Important indication to note when trading head and shoulder patterns is the direction of the neckline. For normal head-and-shoulder formations the neckline is often slightly upwards sloping or horizontal. When the neckline is sloping downwards, it is already a signal of weakness in trend. If that is the case we call it a ‘mixed blessing’. Mixed because on the one hand we want this extra signal that is in favor for the direction we are looking to trade. But the disadvantage is that because it is downward sloping it takes longer before the market reaches the neckline in order for it to break through it. This will result in loss of potential profit.
For inverse head-and-shoulder patterns the neckline is often slightly down-sloping. When the neckline is up-sloping, we again speak of a ‘mixed blessing’.
Exits when trading head-and-shoulder patterns are commonly calculated as follows. After completion of the pattern we determine the pip difference between the highest (lowest, for inverse h&s) price and the neckline. The difference will be deducted (added, for inverse h&s) from the price where the neckline is broken.
Double Top & Bottoms
Probably the most common reversal pattern in technical analysis is the double top or bottom. This pattern is formed when price makes two peaks at roughly the same level, or for the double bottom two bottoms at roughly the same level. The idea behind this reversal pattern is that if price reacts twice to the same level, it is a good indication that this level is probably a strong level of support and resistance.
To give this pattern reliability it is important that the double top and bottoms do not lay too close to each other. It is best if there is a clear v-shape between the double top, and inverse v-shape between the double bottom.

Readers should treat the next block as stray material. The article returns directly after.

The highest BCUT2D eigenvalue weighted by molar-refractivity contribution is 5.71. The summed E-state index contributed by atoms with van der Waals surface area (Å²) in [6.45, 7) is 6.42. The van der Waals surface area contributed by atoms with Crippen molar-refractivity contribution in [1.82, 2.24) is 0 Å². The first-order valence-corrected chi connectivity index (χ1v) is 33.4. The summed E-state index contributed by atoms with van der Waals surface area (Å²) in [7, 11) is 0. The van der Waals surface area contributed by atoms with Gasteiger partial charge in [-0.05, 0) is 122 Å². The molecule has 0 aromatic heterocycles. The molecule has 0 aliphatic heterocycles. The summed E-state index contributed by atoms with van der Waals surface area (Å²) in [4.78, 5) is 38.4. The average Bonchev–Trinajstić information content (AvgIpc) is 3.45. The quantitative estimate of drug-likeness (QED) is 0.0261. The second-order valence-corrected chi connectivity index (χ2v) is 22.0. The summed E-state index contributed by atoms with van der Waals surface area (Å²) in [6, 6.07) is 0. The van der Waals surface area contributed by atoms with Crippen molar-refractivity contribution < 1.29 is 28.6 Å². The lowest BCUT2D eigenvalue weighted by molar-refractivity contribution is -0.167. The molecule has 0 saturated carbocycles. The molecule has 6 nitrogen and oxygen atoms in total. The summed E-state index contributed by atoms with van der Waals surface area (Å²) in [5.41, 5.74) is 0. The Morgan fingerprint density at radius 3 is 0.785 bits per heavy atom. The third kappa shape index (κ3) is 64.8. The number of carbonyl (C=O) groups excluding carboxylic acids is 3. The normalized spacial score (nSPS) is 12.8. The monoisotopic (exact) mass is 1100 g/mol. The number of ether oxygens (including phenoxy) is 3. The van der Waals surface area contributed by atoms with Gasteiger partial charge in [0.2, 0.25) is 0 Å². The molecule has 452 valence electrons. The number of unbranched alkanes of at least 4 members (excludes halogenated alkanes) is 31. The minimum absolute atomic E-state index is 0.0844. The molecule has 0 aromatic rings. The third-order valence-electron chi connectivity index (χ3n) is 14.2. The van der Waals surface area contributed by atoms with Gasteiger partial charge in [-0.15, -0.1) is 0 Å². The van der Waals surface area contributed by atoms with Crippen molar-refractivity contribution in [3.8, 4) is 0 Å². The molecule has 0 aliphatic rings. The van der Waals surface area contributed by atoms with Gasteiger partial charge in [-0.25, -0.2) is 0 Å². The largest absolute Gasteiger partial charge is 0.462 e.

M-Top and W-Bottom
Very similar to the double top and bottom pattern are the M-Top and W-bottom. The minor difference is that the thrust to a previous high or previous low does not reach the same level as the first high or low. So for the M-top pattern we see that the second peak in price is unable to reach as high as the initial peak. Vice versa for the W-bottom, where the second bottom is slightly higher as the previous lowest low. A break of interim low (M-top), or interim high (W-bottom), results in a good setup for entry orders.
A broadening formation is characteristically for its divergence in support and resistance. Tops only get higher, while bottoms get lower. This indicates that there is a constant switch of power between buyers and sellers. A difficult pattern to trade since it will often give long and short opportunities when a new top or low is formed. With broadening formations we often see a cycle of two or three higher highs and lower lows before breakout, and completing the pattern. Like with a head-and-shoulder pattern it is not uncommon that price will make a pullback after it broke support. These pullbacks can be a nice buying/selling opportunity for the people who missed the initial break.
Being familiar with price patterns will give you a much better understanding of what is happening in the overall market. Having knowledge about continuation- and reversal patterns will help you in building strong cases for a trade, and finding trading strategies that provide a great edge.